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Publication numberUS6169564 B1
Publication typeGrant
Application numberUS 09/238,044
Publication dateJan 2, 2001
Filing dateJan 27, 1999
Priority dateFeb 2, 1998
Fee statusPaid
Publication number09238044, 238044, US 6169564 B1, US 6169564B1, US-B1-6169564, US6169564 B1, US6169564B1
InventorsHisashi Tsukagoshi, Norio Nakajima
Original AssigneeOki Data Corporation
Export CitationBiBTeX, EndNote, RefMan
External Links: USPTO, USPTO Assignment, Espacenet
Optical printhead
US 6169564 B1
Abstract
A circuit board holds a line of light emitting elements mounted thereon. The light emitting elements are at a predetermined height from the surface of the circuit board. A rod lens array longitudinally extends and forms images of the light emitting elements on a photoconductive body such that the images and the light emitting elements form pairs of conjugate points with respect to the rod lens array. A holder holds the rod lens array relative to the light emitting elements. Supporting members are mounted to the holder at locations along a length of the rod lens array and hold the rod lens array relative to the circuit board so that the images form a substantially straight line on the photoconductive body. Each of supporting member supports a part of the rod lens array relative to the circuit board. The supporting member has a first reference portion and a second reference portion, the first reference portion abutting a lower surface of the rod lens array and the second reference portion abutting the surface of the circuit board on which the light emitting elements are carried. The supporting member of different heights may be assembled to the holder along the length of the rod lens array so that any warp and/or distortion of the base is accommodated, thereby allowing images of light emitting elements are on a very straight line.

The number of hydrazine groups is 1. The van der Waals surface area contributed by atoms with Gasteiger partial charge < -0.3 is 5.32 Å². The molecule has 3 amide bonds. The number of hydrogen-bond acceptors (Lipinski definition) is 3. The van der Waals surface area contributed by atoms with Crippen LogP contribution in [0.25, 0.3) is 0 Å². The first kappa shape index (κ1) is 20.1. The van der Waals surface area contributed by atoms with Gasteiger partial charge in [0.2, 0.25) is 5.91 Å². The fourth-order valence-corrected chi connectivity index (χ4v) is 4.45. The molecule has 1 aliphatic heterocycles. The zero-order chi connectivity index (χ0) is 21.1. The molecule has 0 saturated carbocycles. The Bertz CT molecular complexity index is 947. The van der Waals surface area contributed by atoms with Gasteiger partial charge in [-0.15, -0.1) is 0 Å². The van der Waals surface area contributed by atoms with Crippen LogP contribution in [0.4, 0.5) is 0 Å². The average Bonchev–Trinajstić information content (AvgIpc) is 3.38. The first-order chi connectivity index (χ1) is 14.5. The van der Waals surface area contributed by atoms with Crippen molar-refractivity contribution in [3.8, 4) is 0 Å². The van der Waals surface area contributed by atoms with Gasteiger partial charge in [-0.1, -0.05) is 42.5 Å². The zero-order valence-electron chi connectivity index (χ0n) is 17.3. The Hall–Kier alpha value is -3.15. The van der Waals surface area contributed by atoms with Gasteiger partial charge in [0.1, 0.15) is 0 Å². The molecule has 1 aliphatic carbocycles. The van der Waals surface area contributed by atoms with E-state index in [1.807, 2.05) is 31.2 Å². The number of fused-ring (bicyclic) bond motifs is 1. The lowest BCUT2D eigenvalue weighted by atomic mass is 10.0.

Images(14)
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Claims(10)
What is claimed is:
1. An optical printhead, comprising:
a circuit board;
a plurality of light emitting elements mounted in line on said circuit board, the light emitting elements having a predetermined height;
a rod lens array longitudinally extending and forming images from the light emitting elements such that the images and the light emitting elements form pairs of conjugate points with respect to said rod lens array;
a holder holding said rod lens array relative to said plurality of light emitting elements; and
a plurality of supporting members mounted to said holder at a plurality of locations along a length of said rod lens array and positioning said rod lens array relative to said circuit board, each of said plurality of supporting members having a first reference portion and a second reference portion spaced apart from the first reference portion by a predetermined distance, the first reference portion abutting a first predetermined part of said rod lens array and the second reference portion abutting a second predetermined part of said circuit board so that said rod lens array forms the images from the light emitting elements on a straight line.
2. The optical printhead according to claim 1, wherein said supporting members are mounted to said holder so that said supporting members are marginally displaceable relative to said holder before said holder and said supporting members have been finally assembled into the optical printhead.
3. The optical printhead according to claim 2, further comprising a base member that is more rigid than said circuit board and holds said circuit board flat,
wherein said plurality of supporting members are positioned such that said plurality of supporting members abut said circuit board.
4. The optical printhead according to claim 1, wherein said lens supporting members have a same distance between the first and second reference portions.
5. The optical printhead according to claim 1, wherein when distances between said rod lens array and said printed circuit board are different at the plurality of locations, at least one of said supporting members has the first reference portion and second reference portion spaced apart such that a portion of said rod lens array is offset and held relative to said circuit board at a distance of half a difference in distance between said rod lens array and said printed circuit board.